Lecture on Recommendations Made by the IMPACT Justice Legal Education Survey

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Bridgetown – On July 31st, 2019, the Canadian Government funded Improved Access to Justice in the Caribbean (IMPACT Justice) Project hosted a public lecture to review the recommendations made in its 2018, Report on the Survey of Legal Education in CARICOM Member States at the Guyana Marriott Hotel.

The event was attended by: the Honourable Basil Williams, S.C., M.P., Attorney General and Minister of Legal Affairs of Guyana, who delivered welcome remarks; Her Excellency Lilian Chatterjee, High Commissioner of Canada to Guyana and Ambassador to Suriname and Ambassador to CARICOM who gave remarks on behalf of the Government of Canada and Professor Velma Newton, Regional Project Director of the IMPACT Justice Project who chaired the event and also delivered remarks on behalf of  IMPACT Justice.

Also in attendance were: the Honourable Madam Justice Roxanne George-Wiltshire, Acting Chief Justice of Guyana; Honourable Madam Justice Bernie Stephenson, Judge of the Eastern Caribbean Supreme Court; Professor Duke Pollard, Former Judge of the Caribbean Court of Justice; members of the Magistracy; Ms. Sandra Bart, representing the CARICOM Secretariat; staff of the Ministry of Legal Affairs including the Chief and Deputy Chief Parliamentary Counsels; Mr. Teni Housty, President of the Guyana Bar Association; Ms. Shellon Boyce, President of the Guyana Association of Women Lawyers; Mr. Christopher Ram, Lecturer in the Department of Law, University of Guyana; attorneys-at-law; staff of the Canadian High Commission to Georgetown; the President of the Guyana Association of Law Students, law students and other interested persons.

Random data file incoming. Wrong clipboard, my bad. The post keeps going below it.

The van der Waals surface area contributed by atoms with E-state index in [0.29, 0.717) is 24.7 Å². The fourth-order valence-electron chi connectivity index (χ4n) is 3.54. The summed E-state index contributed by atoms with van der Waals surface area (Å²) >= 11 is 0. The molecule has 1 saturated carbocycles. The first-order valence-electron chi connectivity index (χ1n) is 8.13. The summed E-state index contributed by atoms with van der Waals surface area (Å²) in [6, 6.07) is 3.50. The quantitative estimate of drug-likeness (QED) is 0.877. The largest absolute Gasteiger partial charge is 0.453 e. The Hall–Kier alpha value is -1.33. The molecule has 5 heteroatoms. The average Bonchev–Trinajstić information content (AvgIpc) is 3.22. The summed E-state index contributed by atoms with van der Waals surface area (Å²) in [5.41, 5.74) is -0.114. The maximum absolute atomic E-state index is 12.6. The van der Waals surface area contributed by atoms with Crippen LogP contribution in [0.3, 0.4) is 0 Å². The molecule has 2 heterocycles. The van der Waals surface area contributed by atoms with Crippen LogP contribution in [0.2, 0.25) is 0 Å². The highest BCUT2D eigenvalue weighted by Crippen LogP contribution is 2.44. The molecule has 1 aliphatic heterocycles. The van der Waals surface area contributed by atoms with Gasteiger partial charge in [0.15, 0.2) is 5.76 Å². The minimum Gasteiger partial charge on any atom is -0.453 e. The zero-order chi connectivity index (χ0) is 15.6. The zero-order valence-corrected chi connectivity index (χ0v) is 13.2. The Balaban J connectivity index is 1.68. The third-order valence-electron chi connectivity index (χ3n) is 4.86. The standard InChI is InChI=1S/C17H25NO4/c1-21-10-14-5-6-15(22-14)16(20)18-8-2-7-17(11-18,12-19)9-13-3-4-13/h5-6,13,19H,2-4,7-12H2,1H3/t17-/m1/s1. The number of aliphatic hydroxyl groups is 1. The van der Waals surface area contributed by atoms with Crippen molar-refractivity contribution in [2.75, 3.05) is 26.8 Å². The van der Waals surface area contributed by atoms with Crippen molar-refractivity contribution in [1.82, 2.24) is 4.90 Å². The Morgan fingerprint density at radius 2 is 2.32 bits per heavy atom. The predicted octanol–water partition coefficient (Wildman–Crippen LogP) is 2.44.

In her keynote address, Mrs. Karen Tesheira, IMPACT Justice Consultant and Rapporteur to the Legal Education Survey Team gave a succinct overview of the results and recommendations made in the Legal Education Survey  as they related to, inter alia, the current system of admission to the Council of Legal Education’s Law Schools; whether regional governments should continue to fund legal education;  whether the role of the Council of Legal Education should change to that of a regulatory, licensing and accreditation body for existing and any other law schools which could be established.


Survey Lecture - AG Williams Speaking Survey Lecture - Crowd Photo Survey Lecture - Head Table

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